Airport Staffer Remembers Fallen Pilot as Town Plans Memorial

June 21, 2024

Jun. 20—COLONIE — Kira Davenport only spent a few minutes with Natalie Gillis on Monday morning before her planned flight to Montreal, but the 34-year-old Canadian artist and adventurer, who was killed shortly after takeoff from Albany International Airport, left an enormous impression.

Davenport works in customer service at Million Air, the private terminal at Albany International which in pilot lingo is known as an FBO, short for fixed-base operator. Gillis was in a good mood as she walked past Davenport's desk to the doors that lead to the tarmac.

"She was smiling when she left the FBO," Davenport said. "She carries herself so well. So professional. She touched on all of us." The word she kept returning to was "incredible."

"She was such an incredible person. She was so sweet and her smile was amazing. She loved flying and leaves an incredible legacy," Davenport said of Gillis who, in her short life, sailed the Southern Ocean, worked as a wilderness guide and delivered mail and supplies by air to Inuit communities, taking spellbinding photographs along the way.

She said she'd seen Gillis's plane at the FBO a few times and that the company Gillis worked for, KASI Aviation Services, stopped at Albany International a few times but that she had only had the chance to speak with her on Monday morning. But even in that brief encounter it was clear Gillis "lived every second to the fullest," she said. "I'm just trying to share it with as many people as possible."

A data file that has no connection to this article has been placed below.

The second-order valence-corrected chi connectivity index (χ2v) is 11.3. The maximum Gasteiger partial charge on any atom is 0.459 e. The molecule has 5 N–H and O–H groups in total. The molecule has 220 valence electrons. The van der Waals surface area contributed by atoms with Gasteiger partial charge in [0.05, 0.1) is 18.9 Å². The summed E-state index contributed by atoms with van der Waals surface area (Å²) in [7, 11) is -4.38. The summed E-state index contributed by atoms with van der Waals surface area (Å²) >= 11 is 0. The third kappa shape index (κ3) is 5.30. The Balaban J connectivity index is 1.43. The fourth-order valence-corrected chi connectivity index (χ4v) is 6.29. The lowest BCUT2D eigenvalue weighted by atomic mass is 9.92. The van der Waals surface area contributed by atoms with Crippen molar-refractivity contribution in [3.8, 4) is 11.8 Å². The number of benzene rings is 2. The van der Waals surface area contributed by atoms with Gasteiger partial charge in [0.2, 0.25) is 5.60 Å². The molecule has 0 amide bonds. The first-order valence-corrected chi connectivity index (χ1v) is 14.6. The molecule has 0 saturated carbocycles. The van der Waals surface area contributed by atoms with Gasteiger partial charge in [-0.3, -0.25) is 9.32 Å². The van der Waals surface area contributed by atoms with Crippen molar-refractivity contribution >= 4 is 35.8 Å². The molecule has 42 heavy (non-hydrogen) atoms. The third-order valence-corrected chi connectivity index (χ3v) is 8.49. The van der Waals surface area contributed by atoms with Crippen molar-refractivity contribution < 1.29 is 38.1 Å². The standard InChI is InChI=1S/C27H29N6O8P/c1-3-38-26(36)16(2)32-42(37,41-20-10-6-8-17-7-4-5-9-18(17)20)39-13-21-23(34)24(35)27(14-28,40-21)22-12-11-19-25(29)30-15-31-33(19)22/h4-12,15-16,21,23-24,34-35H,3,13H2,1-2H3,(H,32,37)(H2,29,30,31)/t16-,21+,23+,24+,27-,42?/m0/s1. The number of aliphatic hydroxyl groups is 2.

Tributes are likely to continue.

Town Supervisor Peter Crummey said that the town will build a permanent memorial dedicated to Gillis.

A precise location for the memorial has yet to be determined, but Crummey said he hoped to put it in a "contemplative place" near but not at the site of the crash. A place somewhere on the grounds of the William K. Sanford Town Library was the most likely choice, Crummey said. Gillis's plane crashed in a wooded area off an access road to the library and the building served as a command post for officials responding to the crash.

He said he had been in touch with Gillis's brother, Matthew Yap, about possible language for a memorial plaque.

Speaking at a brief media appearance next to the crash site where a makeshift memorial with tributes and flowers has taken shape over the last four days, Crummey spoke of Gillis's love of nature and extended condolences to her family. He also said that on Monday he had initially been told that a plane had struck a building in the town before, moments later, getting a more accurate assessment of where the plane had crashed.

"This could have been so much worse," Crummey said.

The National Transportation Safety Board has said that a full investigation into the cause of the crash could take as long as two years but that a preliminary report could be issued in a few weeks.

Davenport, who has had her pilot's license for just over a year and flies regularly, said the crash has cast a pall over the FBO.

"It's a hard hit in the flying community which I'm involved with," she said, noting that fellow female pilots have been left particularly saddened by the crash.

"(Gillis) will be one of the things in the back of my head whenever I'm flying," Davenport said. In fact, Davenport was back in the air the day after the crash.

"She was the first thing I thought of when I got in the sky," she said.


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